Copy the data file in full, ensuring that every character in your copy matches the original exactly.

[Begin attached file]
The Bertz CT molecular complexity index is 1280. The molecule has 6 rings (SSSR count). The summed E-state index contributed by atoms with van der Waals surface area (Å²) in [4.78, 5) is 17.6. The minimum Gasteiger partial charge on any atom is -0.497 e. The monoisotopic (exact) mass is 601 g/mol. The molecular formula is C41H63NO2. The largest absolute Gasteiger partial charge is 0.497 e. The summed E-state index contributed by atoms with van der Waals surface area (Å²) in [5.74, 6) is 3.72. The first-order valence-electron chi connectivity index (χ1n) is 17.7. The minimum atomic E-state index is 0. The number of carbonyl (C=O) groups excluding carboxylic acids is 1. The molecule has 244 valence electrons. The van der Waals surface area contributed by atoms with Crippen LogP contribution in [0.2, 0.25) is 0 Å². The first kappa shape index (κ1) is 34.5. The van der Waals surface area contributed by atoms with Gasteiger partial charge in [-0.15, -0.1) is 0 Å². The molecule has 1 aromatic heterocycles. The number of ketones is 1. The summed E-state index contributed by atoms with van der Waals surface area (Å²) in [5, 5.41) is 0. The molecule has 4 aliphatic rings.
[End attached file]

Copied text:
The Bertz CT molecular complexity index is 1280. The molecule has 6 rings (SSSR count). The summed E-state index contributed by atoms with van der Waals surface area (Å²) in [4.78, 5) is 17.6. The minimum Gasteiger partial charge on any atom is -0.497 e. The monoisotopic (exact) mass is 601 g/mol. The molecular formula is C41H63NO2. The largest absolute Gasteiger partial charge is 0.497 e. The summed E-state index contributed by atoms with van der Waals surface area (Å²) in [5.74, 6) is 3.72. The first-order valence-electron chi connectivity index (χ1n) is 17.7. The minimum atomic E-state index is 0. The number of carbonyl (C=O) groups excluding carboxylic acids is 1. The molecule has 244 valence electrons. The van der Waals surface area contributed by atoms with Crippen LogP contribution in [0.2, 0.25) is 0 Å². The first kappa shape index (κ1) is 34.5. The van der Waals surface area contributed by atoms with Gasteiger partial charge in [-0.15, -0.1) is 0 Å². The molecule has 1 aromatic heterocycles. The number of ketones is 1. The summed E-state index contributed by atoms with van der Waals surface area (Å²) in [5, 5.41) is 0. The molecule has 4 aliphatic rings.